Data collection from children under the age of 13 by TikTok violates the U.S. Children’s Online Privacy Protection Rule of 1998, which requires obtaining verifiable parental consent. Multiple consumer groups have alerted the Federal Trade Commission (FTC) that TikTok continues to violate children’s privacy. However, there has been no discernible FTC action against TikTok children’s data collection.

TikTok censors users when posting content critical of CCP interests, thus demonstrating it follows state diktats. No posting of topics such as the Uighur genocide in Xinjiang, Tibetan independence, Tiananmen Square, Hong Kong, and Taiwan independence is allowed. If one does attempt to post, the post is deleted, and the account is suspended.

China’s “Great Firewall” controls the internet content in China. Facebook, Twitter, Google, and other American social media companies are banned. In addition, the Great Firewall prevents users from accessing foreign news sources such as the Wall Street Journal, NY Times, and BBC.

TikTok censors users when posting content critical of CCP interests, thus demonstrating it follows state diktats. No posting of topics such as the Uighur genocide in Xinjiang, Tibetan independence, Tiananmen Square, Hong Kong, and Taiwan independence is allowed. If one does attempt to post, the post is deleted, and the account is suspended.

The U.S. military and some private companies have banned TikTok on business devices. Why the entire U.S. Government doesn’t ban TikTok from all devices is not known. Democrat Senator Mark Warner said President Trump was “right when it comes to the security risks around Chinese-owned TikTok.” President Trump wanted to shut down Chinese-owned TikTok and WeChat for security reasons but was blocked by Federal court orders. Currently, the Biden administration is conducting its own review of threats from Chinese apps.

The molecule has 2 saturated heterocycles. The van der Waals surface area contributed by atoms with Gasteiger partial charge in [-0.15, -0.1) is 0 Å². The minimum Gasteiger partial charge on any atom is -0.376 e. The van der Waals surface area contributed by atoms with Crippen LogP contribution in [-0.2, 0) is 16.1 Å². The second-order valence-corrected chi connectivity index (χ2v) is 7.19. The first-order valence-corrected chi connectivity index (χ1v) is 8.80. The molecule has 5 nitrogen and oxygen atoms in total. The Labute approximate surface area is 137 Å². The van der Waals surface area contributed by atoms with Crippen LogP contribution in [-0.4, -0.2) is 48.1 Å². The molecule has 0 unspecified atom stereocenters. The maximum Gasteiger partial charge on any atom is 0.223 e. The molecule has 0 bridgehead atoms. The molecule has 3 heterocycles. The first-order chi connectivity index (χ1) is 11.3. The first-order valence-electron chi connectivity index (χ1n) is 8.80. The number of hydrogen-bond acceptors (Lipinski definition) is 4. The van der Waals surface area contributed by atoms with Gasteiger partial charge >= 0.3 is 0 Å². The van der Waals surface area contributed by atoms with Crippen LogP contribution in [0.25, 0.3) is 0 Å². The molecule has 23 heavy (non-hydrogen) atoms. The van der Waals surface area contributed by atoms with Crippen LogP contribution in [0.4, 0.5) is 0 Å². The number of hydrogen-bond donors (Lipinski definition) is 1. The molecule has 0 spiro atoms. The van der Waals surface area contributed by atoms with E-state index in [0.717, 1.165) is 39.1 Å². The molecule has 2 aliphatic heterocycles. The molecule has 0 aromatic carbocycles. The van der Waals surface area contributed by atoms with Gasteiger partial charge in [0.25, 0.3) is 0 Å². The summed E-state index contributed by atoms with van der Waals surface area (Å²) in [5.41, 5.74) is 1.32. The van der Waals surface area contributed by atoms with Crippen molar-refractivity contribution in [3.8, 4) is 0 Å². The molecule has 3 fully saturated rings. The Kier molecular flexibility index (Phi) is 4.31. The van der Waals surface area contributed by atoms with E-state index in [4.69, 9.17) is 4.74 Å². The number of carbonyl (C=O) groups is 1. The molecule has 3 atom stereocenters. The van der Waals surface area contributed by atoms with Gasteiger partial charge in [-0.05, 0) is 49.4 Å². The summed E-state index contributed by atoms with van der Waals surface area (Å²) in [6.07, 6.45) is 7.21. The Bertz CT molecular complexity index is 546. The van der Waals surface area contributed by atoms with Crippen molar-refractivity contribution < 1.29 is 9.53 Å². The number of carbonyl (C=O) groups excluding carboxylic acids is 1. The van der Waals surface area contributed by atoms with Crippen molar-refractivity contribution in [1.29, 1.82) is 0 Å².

Why does the U.S. government allow TikTok to flourish in America, collecting intelligence data and corrupting our culture and youth? Why doesn’t the U.S. government demand reciprocity from China in internet access? Perhaps the answer is in Peter Schweizer’s “Red Handed,” where he writes, “Presidential families, Silicon Valley gurus, Wall Street high rollers, Ivy League institutions, professional athletes — all willing to sacrifice American strength and security on the altar of personal enrichment.”

We have met the enemy, and he/she is us.

Vote!

Laurence Sanford graduated from Boston College and then served in the U.S. Navy Pacific fleet from 1963 to 1966. He then served as an officer in the clandestine service of the Central Intelligence Agency for over 4 years, including a two-year assignment in Hong Kong. Mr. Sanford serves as a Senior Analyst with the American Security Council Foundation and is also President of the Association of Former Intelligence Officers — Florida Satellite Chapter.

This content was originally published here.